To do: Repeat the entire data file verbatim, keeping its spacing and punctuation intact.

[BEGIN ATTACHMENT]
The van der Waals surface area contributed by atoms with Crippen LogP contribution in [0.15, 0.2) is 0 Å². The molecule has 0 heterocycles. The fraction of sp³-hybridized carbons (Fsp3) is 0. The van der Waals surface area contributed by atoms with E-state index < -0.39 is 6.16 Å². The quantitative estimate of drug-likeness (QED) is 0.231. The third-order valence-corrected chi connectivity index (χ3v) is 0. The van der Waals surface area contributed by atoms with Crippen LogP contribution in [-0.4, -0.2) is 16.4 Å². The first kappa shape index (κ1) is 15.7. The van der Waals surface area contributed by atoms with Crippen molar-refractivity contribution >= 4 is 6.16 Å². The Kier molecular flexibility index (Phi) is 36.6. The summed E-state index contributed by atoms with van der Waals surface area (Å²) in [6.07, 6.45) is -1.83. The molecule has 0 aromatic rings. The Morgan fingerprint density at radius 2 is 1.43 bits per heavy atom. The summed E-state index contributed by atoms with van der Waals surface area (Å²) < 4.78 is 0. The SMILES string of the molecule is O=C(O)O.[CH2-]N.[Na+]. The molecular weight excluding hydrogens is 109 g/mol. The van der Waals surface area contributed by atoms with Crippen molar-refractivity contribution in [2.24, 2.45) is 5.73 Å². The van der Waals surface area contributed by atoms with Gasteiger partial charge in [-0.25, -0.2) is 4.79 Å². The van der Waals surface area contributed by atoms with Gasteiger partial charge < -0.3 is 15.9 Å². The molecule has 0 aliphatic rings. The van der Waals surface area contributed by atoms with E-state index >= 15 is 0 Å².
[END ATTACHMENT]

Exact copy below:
The van der Waals surface area contributed by atoms with Crippen LogP contribution in [0.15, 0.2) is 0 Å². The molecule has 0 heterocycles. The fraction of sp³-hybridized carbons (Fsp3) is 0. The van der Waals surface area contributed by atoms with E-state index < -0.39 is 6.16 Å². The quantitative estimate of drug-likeness (QED) is 0.231. The third-order valence-corrected chi connectivity index (χ3v) is 0. The van der Waals surface area contributed by atoms with Crippen LogP contribution in [-0.4, -0.2) is 16.4 Å². The first kappa shape index (κ1) is 15.7. The van der Waals surface area contributed by atoms with Crippen molar-refractivity contribution >= 4 is 6.16 Å². The Kier molecular flexibility index (Phi) is 36.6. The summed E-state index contributed by atoms with van der Waals surface area (Å²) in [6.07, 6.45) is -1.83. The molecule has 0 aromatic rings. The Morgan fingerprint density at radius 2 is 1.43 bits per heavy atom. The summed E-state index contributed by atoms with van der Waals surface area (Å²) < 4.78 is 0. The SMILES string of the molecule is O=C(O)O.[CH2-]N.[Na+]. The molecular weight excluding hydrogens is 109 g/mol. The van der Waals surface area contributed by atoms with Crippen molar-refractivity contribution in [2.24, 2.45) is 5.73 Å². The van der Waals surface area contributed by atoms with Gasteiger partial charge in [-0.25, -0.2) is 4.79 Å². The van der Waals surface area contributed by atoms with Gasteiger partial charge < -0.3 is 15.9 Å². The molecule has 0 aliphatic rings. The van der Waals surface area contributed by atoms with E-state index >= 15 is 0 Å².